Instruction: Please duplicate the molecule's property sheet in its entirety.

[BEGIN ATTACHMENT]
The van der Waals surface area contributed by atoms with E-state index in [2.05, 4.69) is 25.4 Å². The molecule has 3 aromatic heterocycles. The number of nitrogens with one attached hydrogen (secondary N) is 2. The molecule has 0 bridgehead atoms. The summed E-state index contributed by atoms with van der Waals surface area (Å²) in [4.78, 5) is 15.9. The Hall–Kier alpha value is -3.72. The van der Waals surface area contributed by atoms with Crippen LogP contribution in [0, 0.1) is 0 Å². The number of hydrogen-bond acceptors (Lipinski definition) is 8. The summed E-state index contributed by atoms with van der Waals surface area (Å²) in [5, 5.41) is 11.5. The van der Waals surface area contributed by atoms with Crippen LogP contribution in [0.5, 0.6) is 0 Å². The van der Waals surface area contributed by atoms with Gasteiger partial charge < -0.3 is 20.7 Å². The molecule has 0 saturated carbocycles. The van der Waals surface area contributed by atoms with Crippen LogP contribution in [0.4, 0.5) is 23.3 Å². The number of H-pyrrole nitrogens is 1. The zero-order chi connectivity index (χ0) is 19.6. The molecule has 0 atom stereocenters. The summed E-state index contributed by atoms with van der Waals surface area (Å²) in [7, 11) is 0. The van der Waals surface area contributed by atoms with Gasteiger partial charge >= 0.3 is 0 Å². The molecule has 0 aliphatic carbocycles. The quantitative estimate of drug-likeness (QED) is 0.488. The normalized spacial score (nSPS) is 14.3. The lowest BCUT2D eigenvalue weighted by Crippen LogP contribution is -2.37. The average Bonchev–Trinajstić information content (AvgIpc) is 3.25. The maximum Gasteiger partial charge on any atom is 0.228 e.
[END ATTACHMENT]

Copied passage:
The van der Waals surface area contributed by atoms with E-state index in [2.05, 4.69) is 25.4 Å². The molecule has 3 aromatic heterocycles. The number of nitrogens with one attached hydrogen (secondary N) is 2. The molecule has 0 bridgehead atoms. The summed E-state index contributed by atoms with van der Waals surface area (Å²) in [4.78, 5) is 15.9. The Hall–Kier alpha value is -3.72. The van der Waals surface area contributed by atoms with Crippen LogP contribution in [0, 0.1) is 0 Å². The number of hydrogen-bond acceptors (Lipinski definition) is 8. The summed E-state index contributed by atoms with van der Waals surface area (Å²) in [5, 5.41) is 11.5. The van der Waals surface area contributed by atoms with Crippen LogP contribution in [0.5, 0.6) is 0 Å². The van der Waals surface area contributed by atoms with Gasteiger partial charge < -0.3 is 20.7 Å². The molecule has 0 saturated carbocycles. The van der Waals surface area contributed by atoms with Crippen LogP contribution in [0.4, 0.5) is 23.3 Å². The number of H-pyrrole nitrogens is 1. The zero-order chi connectivity index (χ0) is 19.6. The molecule has 0 atom stereocenters. The summed E-state index contributed by atoms with van der Waals surface area (Å²) in [7, 11) is 0. The van der Waals surface area contributed by atoms with Gasteiger partial charge >= 0.3 is 0 Å². The molecule has 0 aliphatic carbocycles. The quantitative estimate of drug-likeness (QED) is 0.488. The normalized spacial score (nSPS) is 14.3. The lowest BCUT2D eigenvalue weighted by Crippen LogP contribution is -2.37. The average Bonchev–Trinajstić information content (AvgIpc) is 3.25. The maximum Gasteiger partial charge on any atom is 0.228 e.